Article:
Great Expectations, Part II: Unto Us a Child is (OUCH) Born
- Suzanne Pearson
- 2002 6 May
That, and people are generally really happy that they aren't the ones in pain.
Perhaps Carol Burnett said it best when she said that childbirth is like taking your bottom lip and pulling it up over your head. As a mom of three, I would agree with that assessment, except to add that the bottom lip needs to go not only over one's head but also over, say, a watermelon.
With our first child, we attended a childbirth course entitled "Prepared Childbirth." The idea here is that if you are PREPARED for the birth, it won't HURT as much. Now, I'm not saying this concept doesn't work, I'm just saying there's a reason why you don't see a lot of people taking courses in being prepared to be run over by a tractor trailer. But we bought into this idea of "prepared childbirth" and felt well-trained to embark on this exciting venture.
After 16 hours of labor, let's just say I was "prepared" to knock somebody's block off. One of my fondest memories was when my doctor, at about 5 p.m. on March 7th, announced that we were looking at a March 8th baby. I accepted this information with as much grace as I could muster, which is to say, I reached up, pulled the doctor's bottom lip up over his head, and informed him that he was sadly mistaken.
My son's birthday is March 8th.
He also had what's known as "shoulder dystocia," which is a fancy doctor term, derived from the original Latin meaning "this baby's shoulders are STUCK like a pig." I won't go into all the gory details except to say that my son's head is a solid 5 minutes older than the rest of his body. That and it took me about 3 months to convince my husband that I did not have an affair with an NFL linebacker.
Miraculously, two years later we decided to have another child. The fun this time came when I received my epidural. For the lay person, "epidural" is a fancy doctor term, derived from the original Latin, meaning "Thank you, God, for medical technology." However, with this epidural I had what's known as a "hot spot," which is basically a small area that doesn't get numbed. In my case, it was a small area on the left side of my back roughly the size of New Jersey.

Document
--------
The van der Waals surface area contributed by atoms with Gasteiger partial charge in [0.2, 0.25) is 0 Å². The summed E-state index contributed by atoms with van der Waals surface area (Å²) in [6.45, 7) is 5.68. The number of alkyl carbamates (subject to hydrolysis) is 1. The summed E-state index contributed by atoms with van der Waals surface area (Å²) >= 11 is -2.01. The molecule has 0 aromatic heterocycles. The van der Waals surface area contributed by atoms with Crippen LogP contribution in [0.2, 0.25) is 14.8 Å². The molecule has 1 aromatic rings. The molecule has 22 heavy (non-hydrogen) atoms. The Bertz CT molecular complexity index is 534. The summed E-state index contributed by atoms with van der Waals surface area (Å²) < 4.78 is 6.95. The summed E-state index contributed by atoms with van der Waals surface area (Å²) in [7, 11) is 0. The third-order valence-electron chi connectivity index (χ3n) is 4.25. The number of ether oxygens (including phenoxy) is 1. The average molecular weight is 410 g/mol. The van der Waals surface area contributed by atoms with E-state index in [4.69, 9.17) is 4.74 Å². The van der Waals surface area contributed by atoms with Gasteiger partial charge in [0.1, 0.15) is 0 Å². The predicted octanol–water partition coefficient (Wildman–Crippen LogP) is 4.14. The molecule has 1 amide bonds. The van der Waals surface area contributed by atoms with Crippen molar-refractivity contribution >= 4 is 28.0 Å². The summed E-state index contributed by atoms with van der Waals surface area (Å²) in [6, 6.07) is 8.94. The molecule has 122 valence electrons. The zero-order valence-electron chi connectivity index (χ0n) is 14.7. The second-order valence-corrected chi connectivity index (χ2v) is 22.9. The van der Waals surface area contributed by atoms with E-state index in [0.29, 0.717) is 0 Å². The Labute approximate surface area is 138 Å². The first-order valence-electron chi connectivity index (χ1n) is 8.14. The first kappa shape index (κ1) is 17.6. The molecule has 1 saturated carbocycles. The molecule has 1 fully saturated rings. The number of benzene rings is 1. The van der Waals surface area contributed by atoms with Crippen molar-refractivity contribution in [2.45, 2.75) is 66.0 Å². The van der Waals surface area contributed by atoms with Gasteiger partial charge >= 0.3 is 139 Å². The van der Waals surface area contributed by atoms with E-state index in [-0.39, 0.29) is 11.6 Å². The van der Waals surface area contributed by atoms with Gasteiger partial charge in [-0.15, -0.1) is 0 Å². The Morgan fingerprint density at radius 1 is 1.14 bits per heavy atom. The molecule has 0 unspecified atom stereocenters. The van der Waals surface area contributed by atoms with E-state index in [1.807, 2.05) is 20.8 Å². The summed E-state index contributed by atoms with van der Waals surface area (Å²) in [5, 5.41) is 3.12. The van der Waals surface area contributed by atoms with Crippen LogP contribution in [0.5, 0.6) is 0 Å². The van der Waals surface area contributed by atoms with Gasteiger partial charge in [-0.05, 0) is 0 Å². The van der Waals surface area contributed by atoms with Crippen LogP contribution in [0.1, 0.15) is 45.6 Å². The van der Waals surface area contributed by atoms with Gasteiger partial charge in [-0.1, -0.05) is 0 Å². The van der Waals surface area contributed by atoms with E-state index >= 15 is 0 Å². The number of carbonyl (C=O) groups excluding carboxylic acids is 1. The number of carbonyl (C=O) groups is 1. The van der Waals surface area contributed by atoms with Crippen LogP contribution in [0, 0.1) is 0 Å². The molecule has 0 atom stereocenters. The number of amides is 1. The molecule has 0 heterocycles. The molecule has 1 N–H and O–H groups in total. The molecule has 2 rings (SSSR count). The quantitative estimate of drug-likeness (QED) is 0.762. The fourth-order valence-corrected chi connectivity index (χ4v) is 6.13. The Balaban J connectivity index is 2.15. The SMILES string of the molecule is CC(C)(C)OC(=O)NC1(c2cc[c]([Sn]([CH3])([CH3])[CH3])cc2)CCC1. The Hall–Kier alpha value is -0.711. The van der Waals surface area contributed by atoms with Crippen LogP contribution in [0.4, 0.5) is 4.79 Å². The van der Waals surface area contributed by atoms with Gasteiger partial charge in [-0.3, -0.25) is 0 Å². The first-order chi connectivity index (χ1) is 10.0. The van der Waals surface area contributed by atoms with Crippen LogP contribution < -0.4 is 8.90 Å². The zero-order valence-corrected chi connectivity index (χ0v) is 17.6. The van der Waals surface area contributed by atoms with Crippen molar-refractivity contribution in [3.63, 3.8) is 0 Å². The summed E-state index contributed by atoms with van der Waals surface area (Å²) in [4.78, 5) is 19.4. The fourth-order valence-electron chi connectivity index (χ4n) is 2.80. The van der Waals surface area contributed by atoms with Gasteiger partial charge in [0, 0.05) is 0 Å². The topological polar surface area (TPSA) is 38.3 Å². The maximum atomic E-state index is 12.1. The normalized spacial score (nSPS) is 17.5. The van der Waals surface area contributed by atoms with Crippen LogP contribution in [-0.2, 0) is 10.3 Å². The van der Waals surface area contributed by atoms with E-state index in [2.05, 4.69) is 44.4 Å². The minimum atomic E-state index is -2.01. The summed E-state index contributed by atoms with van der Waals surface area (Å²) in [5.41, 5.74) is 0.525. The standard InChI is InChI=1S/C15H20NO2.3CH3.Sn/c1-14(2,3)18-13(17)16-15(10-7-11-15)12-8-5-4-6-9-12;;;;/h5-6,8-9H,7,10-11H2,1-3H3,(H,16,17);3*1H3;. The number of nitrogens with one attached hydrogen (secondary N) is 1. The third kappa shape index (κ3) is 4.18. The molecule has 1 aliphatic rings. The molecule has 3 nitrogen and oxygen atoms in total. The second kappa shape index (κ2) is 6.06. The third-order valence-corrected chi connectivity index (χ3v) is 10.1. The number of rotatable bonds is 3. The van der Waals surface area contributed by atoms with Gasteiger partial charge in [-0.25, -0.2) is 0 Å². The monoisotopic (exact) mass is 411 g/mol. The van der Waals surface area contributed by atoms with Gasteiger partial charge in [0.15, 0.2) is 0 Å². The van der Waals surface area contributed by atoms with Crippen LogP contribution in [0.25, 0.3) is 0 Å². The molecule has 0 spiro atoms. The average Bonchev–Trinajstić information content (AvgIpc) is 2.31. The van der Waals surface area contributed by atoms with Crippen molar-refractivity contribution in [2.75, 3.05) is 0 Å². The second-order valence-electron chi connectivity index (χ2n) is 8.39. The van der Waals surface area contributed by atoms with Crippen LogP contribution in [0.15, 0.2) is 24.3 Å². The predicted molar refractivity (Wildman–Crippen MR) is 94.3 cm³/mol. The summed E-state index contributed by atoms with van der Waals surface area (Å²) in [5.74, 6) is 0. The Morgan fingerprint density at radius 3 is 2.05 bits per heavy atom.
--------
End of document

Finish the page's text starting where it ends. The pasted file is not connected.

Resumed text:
When I mentioned this fact to the anesthesiologist, he nodded knowingly and launched into a full throttle dissertation explaining the physiological REASONS why a "hot spot" occurs. This man is standing there telling me about nerve endings and spinal fluid and messages to the brain, and all I wanted was for him TO MAKE IT STOP. He was not able to do this. And I got the sense that he'd never even BEEN to New Jersey. So I took his bottom lip and… well, you know.
As I approached the third go-round, I figured we'd seen the darkest of our birthing moments. And things did actually go fairly smoothly. All except for the final stages of delivery, at which time I became, well, somewhat VOCAL. I remember yelling some very profound things like "IT HURTS!" I actually at one point repeated this very phrase six or seven times in a row. Why would I do this? Was anybody really so much in doubt about that fact that I needed to reiterate it?
Then at another point I was making such a tremendous racket that my husband actually "shushed" me. There I am, in the throes of labor, and the very man who is responsible for this whole escapade is SHUSHING ME. Again, I was the picture of grace as I growled out like a fire-breathing dragon,
"BARRY, I NEED TO MAKE NOISE!!"
He didn't shush me any more after that.
Fortunately, regardless of how inhumanely we behave during childbirth, the result is a little baby. A tiny, shriveled and sticky person with a head shaped like a mailbox. And believe it or not, that little critter is always worth it.
The morals of my story are as follows:
1. "Prepared" childbirth classes may be a bit of an illusion, but it's still fun to watch your husband go through the torture of watching the birth films.
2. You know you've entered a new phase of your life when a "hot spot" no longer refers to a trendy new place to hang out and have coffee.
3. When in labor, go ahead and make as much noise as you want. Your husband won't dare shush you - at least not more than once.
Suzanne Pearson is the mother of three boys and has a reputation for being a terrible obstetrical patient.